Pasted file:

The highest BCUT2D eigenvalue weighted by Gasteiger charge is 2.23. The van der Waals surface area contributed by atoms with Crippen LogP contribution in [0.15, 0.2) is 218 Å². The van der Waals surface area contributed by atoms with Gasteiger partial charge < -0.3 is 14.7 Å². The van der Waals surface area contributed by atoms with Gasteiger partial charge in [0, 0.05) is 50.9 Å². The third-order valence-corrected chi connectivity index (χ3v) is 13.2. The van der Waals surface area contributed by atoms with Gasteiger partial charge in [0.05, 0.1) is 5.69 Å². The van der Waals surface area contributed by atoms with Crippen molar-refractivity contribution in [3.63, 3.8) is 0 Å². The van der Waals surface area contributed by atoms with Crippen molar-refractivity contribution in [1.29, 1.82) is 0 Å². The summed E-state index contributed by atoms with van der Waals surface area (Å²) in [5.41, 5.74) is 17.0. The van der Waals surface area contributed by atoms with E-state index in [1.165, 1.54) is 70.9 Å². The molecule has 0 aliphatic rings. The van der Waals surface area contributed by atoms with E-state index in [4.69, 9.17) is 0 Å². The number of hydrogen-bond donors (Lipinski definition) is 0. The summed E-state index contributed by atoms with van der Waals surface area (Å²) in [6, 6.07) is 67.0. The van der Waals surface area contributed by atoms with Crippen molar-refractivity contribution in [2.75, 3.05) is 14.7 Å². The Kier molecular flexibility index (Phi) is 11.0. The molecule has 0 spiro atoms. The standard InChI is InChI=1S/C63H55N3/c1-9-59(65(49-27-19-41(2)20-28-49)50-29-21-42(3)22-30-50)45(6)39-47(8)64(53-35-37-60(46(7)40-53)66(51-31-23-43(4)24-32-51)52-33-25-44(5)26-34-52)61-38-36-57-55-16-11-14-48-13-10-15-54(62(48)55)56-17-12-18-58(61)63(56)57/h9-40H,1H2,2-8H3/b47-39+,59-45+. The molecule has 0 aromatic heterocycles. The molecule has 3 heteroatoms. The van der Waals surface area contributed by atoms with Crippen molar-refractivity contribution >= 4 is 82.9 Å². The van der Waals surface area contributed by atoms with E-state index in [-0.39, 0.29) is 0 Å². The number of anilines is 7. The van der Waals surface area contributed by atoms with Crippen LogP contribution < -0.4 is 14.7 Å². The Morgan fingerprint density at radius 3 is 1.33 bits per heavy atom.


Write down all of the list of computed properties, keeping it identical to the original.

The highest BCUT2D eigenvalue weighted by Gasteiger charge is 2.23. The van der Waals surface area contributed by atoms with Crippen LogP contribution in [0.15, 0.2) is 218 Å². The van der Waals surface area contributed by atoms with Gasteiger partial charge < -0.3 is 14.7 Å². The van der Waals surface area contributed by atoms with Gasteiger partial charge in [0, 0.05) is 50.9 Å². The third-order valence-corrected chi connectivity index (χ3v) is 13.2. The van der Waals surface area contributed by atoms with Gasteiger partial charge in [0.05, 0.1) is 5.69 Å². The van der Waals surface area contributed by atoms with Crippen molar-refractivity contribution in [3.63, 3.8) is 0 Å². The van der Waals surface area contributed by atoms with Crippen molar-refractivity contribution in [1.29, 1.82) is 0 Å². The summed E-state index contributed by atoms with van der Waals surface area (Å²) in [5.41, 5.74) is 17.0. The van der Waals surface area contributed by atoms with E-state index in [1.165, 1.54) is 70.9 Å². The molecule has 0 aliphatic rings. The van der Waals surface area contributed by atoms with E-state index in [4.69, 9.17) is 0 Å². The number of hydrogen-bond donors (Lipinski definition) is 0. The summed E-state index contributed by atoms with van der Waals surface area (Å²) in [6, 6.07) is 67.0. The van der Waals surface area contributed by atoms with Crippen molar-refractivity contribution in [2.75, 3.05) is 14.7 Å². The Kier molecular flexibility index (Phi) is 11.0. The molecule has 0 spiro atoms. The standard InChI is InChI=1S/C63H55N3/c1-9-59(65(49-27-19-41(2)20-28-49)50-29-21-42(3)22-30-50)45(6)39-47(8)64(53-35-37-60(46(7)40-53)66(51-31-23-43(4)24-32-51)52-33-25-44(5)26-34-52)61-38-36-57-55-16-11-14-48-13-10-15-54(62(48)55)56-17-12-18-58(61)63(56)57/h9-40H,1H2,2-8H3/b47-39+,59-45+. The molecule has 0 aromatic heterocycles. The molecule has 3 heteroatoms. The van der Waals surface area contributed by atoms with Crippen molar-refractivity contribution >= 4 is 82.9 Å². The van der Waals surface area contributed by atoms with E-state index in [-0.39, 0.29) is 0 Å². The number of anilines is 7. The van der Waals surface area contributed by atoms with Crippen LogP contribution < -0.4 is 14.7 Å². The Morgan fingerprint density at radius 3 is 1.33 bits per heavy atom.